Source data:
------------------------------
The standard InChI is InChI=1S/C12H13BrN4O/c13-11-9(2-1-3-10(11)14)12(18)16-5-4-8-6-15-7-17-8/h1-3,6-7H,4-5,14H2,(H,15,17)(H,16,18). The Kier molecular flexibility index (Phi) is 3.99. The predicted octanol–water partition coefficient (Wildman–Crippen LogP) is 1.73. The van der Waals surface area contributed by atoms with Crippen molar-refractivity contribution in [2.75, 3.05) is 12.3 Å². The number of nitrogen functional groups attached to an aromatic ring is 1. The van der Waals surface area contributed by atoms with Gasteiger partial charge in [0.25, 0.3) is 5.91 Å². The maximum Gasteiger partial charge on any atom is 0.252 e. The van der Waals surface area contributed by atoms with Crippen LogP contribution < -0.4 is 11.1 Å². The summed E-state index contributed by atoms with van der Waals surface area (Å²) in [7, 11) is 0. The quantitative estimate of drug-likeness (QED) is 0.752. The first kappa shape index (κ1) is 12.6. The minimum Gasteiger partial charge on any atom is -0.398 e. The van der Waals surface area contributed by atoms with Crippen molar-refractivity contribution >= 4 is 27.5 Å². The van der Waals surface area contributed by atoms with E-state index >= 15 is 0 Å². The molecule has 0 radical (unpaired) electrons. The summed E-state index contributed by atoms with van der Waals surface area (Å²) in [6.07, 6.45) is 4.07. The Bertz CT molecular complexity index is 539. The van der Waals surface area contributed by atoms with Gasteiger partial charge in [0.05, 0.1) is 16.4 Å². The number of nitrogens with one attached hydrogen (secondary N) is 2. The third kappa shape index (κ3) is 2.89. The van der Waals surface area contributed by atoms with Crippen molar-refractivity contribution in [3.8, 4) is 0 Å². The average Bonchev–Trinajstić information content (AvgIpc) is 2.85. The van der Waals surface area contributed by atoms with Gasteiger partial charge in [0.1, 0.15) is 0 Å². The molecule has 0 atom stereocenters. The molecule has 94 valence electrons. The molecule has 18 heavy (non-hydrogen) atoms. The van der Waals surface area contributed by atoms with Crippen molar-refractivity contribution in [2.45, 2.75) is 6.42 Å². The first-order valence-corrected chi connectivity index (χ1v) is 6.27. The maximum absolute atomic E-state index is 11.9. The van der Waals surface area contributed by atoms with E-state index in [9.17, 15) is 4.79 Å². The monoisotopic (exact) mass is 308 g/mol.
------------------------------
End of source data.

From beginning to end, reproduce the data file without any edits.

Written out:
The standard InChI is InChI=1S/C12H13BrN4O/c13-11-9(2-1-3-10(11)14)12(18)16-5-4-8-6-15-7-17-8/h1-3,6-7H,4-5,14H2,(H,15,17)(H,16,18). The Kier molecular flexibility index (Phi) is 3.99. The predicted octanol–water partition coefficient (Wildman–Crippen LogP) is 1.73. The van der Waals surface area contributed by atoms with Crippen molar-refractivity contribution in [2.75, 3.05) is 12.3 Å². The number of nitrogen functional groups attached to an aromatic ring is 1. The van der Waals surface area contributed by atoms with Gasteiger partial charge in [0.25, 0.3) is 5.91 Å². The maximum Gasteiger partial charge on any atom is 0.252 e. The van der Waals surface area contributed by atoms with Crippen LogP contribution < -0.4 is 11.1 Å². The summed E-state index contributed by atoms with van der Waals surface area (Å²) in [7, 11) is 0. The quantitative estimate of drug-likeness (QED) is 0.752. The first kappa shape index (κ1) is 12.6. The minimum Gasteiger partial charge on any atom is -0.398 e. The van der Waals surface area contributed by atoms with Crippen molar-refractivity contribution >= 4 is 27.5 Å². The van der Waals surface area contributed by atoms with E-state index >= 15 is 0 Å². The molecule has 0 radical (unpaired) electrons. The summed E-state index contributed by atoms with van der Waals surface area (Å²) in [6.07, 6.45) is 4.07. The Bertz CT molecular complexity index is 539. The van der Waals surface area contributed by atoms with Gasteiger partial charge in [0.05, 0.1) is 16.4 Å². The number of nitrogens with one attached hydrogen (secondary N) is 2. The third kappa shape index (κ3) is 2.89. The van der Waals surface area contributed by atoms with Crippen molar-refractivity contribution in [3.8, 4) is 0 Å². The average Bonchev–Trinajstić information content (AvgIpc) is 2.85. The van der Waals surface area contributed by atoms with Gasteiger partial charge in [0.1, 0.15) is 0 Å². The molecule has 0 atom stereocenters. The molecule has 94 valence electrons. The molecule has 18 heavy (non-hydrogen) atoms. The van der Waals surface area contributed by atoms with Crippen molar-refractivity contribution in [2.45, 2.75) is 6.42 Å². The first-order valence-corrected chi connectivity index (χ1v) is 6.27. The maximum absolute atomic E-state index is 11.9. The van der Waals surface area contributed by atoms with E-state index in [9.17, 15) is 4.79 Å². The monoisotopic (exact) mass is 308 g/mol.